Aidan Chambers’ correspondence with Anthea Bell, perhaps best known for translating René Goscinny and Albert Uderzo’s Asterix books, offers fascinating insights into many aspects of their work and lives. Letters illuminate the relationship between translator and editor, the practicalities and realities of working as a translator, and the nuanced and detailed discussions that took place between Chambers and his translators to ensure work of the highest quality. Letters also reveal the warm relationship between Aidan Chambers and Anthea Bell. Writing to Bell on 13th July, 1989, Chambers describes the ‘nerve-wracking’ process of bringing two books to print ‘without the support of a design department’ and comments that despite any resulting shortcomings, ‘at least the books will come from strong personal commitment and extraordinary good will and generosity from those like yourself who have helped with translation and editorial work’ (Box A, file 1).
Happily, the T&C archive has been examined and catalogued as part of a bigger project to fully catalogue the Aidan and Nancy Chambers archive, which will take place over the next 18 months. Work is now underway cataloguing the material for the 100 editions of children’s literature journal Signal, edited by Nancy Chambers. Taking up almost 30 archive storage boxes, the team has begun to weed, process and re-package the material, prior to creating the catalogue. This is a delicate process: a balance has to be found between preserving materials that clearly demonstrate the production processes of the journal with the demands on storage space, the research value of the material, and the ease of use for future researchers. Added to this, is the need to condition check all material prior to re-packaging to ensure that no unwanted substances, i.e. dreaded mould, are transferred into the Collection. All of this adds up to slow and careful work: the weeding process alone will take two months.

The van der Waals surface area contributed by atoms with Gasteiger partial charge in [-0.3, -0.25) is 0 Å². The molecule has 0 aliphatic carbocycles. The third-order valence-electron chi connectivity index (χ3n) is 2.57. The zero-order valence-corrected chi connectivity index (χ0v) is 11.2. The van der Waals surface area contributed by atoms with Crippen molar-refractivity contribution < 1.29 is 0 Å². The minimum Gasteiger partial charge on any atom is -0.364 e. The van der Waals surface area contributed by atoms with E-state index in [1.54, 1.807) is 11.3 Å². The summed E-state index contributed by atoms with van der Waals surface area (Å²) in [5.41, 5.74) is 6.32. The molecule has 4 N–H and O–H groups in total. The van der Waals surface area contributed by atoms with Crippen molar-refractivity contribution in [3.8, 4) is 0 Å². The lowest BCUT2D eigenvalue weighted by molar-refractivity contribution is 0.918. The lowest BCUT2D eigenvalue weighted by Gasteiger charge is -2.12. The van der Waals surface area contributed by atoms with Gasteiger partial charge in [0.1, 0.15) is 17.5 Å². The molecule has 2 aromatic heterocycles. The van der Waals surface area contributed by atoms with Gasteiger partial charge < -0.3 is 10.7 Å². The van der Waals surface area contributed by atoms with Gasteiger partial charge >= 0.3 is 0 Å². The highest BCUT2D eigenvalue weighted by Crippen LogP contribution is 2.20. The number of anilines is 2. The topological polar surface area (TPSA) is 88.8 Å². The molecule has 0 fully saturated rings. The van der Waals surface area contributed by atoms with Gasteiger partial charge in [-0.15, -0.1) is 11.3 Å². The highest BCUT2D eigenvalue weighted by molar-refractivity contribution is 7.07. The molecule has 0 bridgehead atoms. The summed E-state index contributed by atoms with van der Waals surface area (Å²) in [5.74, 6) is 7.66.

The end result will be worth it. Enquiries are already coming in from researchers keen to access the Chambers archive and the team is working hard to get the material ready for them.
Thanks Hazel! We’ll look forward to hearing more about what you’re discovering in the Chambers Collection as your project progresses.